Location-based Storytelling and Augmented Reality

Lecture for Week 6 of the module “Storytelling for Multiple Platforms”, School of Media, Design and Technology, University of Bradford.

It is useful to begin with a general discussion of the importance of location in storytelling. Stories will always take place in a location. Action and events have to take place somewhere, real or imagined. It’s one of those crucial elements of a story such as character and plot. Locations can be either physical and real, or virtual. Indeed, when I begin to talk about Augmented Reality in a short while, we can see these two worlds merging together: the real and the virtual. But let’s stick to real locations for the time being.

The location of a story will play an important part in how the story turns out. This is especially the case in drama productions, film, television and in novels. Think about what stories would be like if they were not set in a particular location. It’s doubtful as to whether they would work at all if that were the case. The story would most likely be rendered meaningless.

Take a piece of drama such as To Walk Invisible. [Trailer].

Where is it set? What is the importance of the location?

 

Interestingly, the location and the building of the sets were negotiated by the Film Office, here at the University, by David Wilson. A replica version of the Parsonage – the home of the Bronte family in Haworth – was constructed as a set on the moors beyond the real Parsonage building. In addition, we have been working with the Bronte Parsonage Museum looking at ways of using location-based media and virtual reality to encourage audience engagement and participation and to disseminate aspects of the Museum’s holdings and virtual experiences online.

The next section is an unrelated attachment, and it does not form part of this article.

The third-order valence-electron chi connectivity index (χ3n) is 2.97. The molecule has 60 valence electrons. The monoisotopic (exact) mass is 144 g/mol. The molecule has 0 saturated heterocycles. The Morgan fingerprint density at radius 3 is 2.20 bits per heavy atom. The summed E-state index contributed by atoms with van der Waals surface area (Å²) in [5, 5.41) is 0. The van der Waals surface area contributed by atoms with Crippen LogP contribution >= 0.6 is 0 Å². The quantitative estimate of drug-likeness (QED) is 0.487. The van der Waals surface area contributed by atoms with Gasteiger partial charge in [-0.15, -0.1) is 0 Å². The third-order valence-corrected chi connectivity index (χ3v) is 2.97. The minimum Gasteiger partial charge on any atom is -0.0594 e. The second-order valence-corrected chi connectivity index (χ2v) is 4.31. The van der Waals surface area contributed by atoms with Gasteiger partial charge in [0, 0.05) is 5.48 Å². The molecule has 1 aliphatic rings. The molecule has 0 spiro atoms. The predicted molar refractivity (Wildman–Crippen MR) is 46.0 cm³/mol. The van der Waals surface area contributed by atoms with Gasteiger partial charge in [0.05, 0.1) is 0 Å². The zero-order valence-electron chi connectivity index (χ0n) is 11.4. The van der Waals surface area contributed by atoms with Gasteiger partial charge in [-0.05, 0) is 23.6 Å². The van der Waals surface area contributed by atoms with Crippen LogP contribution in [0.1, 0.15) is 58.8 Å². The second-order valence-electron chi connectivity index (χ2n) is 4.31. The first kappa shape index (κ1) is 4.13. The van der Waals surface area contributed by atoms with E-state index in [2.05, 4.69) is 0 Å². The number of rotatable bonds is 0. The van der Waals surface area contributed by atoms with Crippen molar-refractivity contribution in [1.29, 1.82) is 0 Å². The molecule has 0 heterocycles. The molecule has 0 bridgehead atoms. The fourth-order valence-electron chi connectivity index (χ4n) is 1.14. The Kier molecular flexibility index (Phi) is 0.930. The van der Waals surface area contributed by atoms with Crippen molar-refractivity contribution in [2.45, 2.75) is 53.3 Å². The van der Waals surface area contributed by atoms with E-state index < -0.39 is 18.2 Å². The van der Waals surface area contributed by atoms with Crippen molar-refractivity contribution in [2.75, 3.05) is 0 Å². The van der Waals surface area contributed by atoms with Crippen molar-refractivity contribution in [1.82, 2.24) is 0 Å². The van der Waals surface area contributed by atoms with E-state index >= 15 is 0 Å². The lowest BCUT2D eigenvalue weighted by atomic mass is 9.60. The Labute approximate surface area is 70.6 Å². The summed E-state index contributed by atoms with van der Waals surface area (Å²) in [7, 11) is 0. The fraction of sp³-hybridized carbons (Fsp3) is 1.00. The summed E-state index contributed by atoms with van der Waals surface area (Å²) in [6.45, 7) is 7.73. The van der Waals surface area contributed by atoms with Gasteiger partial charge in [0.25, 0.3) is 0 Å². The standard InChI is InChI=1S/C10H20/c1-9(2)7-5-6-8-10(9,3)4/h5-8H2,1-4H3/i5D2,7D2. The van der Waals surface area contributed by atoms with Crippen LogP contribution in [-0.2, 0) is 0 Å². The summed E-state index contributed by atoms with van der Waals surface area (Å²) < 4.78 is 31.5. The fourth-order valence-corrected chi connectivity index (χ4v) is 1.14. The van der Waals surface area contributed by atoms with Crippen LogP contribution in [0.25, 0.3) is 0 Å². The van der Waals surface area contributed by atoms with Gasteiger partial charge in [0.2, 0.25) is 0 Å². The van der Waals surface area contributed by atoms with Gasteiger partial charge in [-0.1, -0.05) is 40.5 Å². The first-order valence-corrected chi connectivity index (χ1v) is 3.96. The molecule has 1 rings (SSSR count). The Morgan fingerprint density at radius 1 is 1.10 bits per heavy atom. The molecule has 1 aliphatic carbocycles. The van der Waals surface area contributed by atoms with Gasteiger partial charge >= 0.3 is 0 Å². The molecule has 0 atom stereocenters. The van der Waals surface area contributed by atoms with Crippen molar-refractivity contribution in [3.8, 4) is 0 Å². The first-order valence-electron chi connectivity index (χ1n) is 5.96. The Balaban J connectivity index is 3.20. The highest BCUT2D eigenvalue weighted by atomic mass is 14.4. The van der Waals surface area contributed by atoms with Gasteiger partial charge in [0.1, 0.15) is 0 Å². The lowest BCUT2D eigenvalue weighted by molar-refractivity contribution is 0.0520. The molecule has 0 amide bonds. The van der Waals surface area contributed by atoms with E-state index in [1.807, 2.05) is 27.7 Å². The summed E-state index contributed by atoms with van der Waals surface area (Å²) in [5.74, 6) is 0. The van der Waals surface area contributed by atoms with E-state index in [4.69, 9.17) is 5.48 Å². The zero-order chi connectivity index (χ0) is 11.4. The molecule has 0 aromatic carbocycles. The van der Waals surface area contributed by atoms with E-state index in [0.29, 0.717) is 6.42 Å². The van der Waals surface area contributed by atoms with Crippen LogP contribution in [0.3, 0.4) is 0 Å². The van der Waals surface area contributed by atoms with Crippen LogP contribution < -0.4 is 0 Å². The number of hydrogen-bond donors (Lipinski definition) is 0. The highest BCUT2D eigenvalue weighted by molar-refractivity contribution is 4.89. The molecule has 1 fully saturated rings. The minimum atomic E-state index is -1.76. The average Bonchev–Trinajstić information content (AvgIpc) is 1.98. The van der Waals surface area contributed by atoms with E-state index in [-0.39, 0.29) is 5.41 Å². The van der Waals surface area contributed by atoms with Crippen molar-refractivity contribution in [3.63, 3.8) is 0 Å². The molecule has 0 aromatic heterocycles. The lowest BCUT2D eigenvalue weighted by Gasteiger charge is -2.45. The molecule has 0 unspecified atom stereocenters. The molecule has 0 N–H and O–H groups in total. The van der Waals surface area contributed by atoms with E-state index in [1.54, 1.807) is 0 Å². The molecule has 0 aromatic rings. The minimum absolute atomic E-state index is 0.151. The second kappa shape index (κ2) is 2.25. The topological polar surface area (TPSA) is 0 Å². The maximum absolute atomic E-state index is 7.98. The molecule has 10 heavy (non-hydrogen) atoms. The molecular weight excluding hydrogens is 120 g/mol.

At some point during the course of the module we will be visiting York Minster. As part of this study trip you will be asked to consider how to engage visitors to the grounds outside the Minster using this location as a basis for stories. This is with the specific intention of engaging young people and help make connections between the grounds outside the building and the interior of the Minster itself. Staff at the Minster are also keen to encourage local people who use the grounds – the Dean’s Garden –  to visit the inside of the Minster. It is an intriguing prospect, that of using location-based storytelling, mobile gaming and perhaps some aspects of augmented reality, to support audience development and to encourage visitors to enter the inside of the Minster.

York Minster Project

As you have been preparing your proposals, you should have at some point considered where your stories are set and in what location or locations does the action take place and your characters reside. If you have not considered possible locations in your proposals, then this is a serious omission.  Take some time now to discuss in your teams what are the places where the action takes place in your stories.

Bryan Alexander (2011) The New Digital Storytelling: Creating Narratives with New Media

On-line interactive storytelling

Augmented Reality



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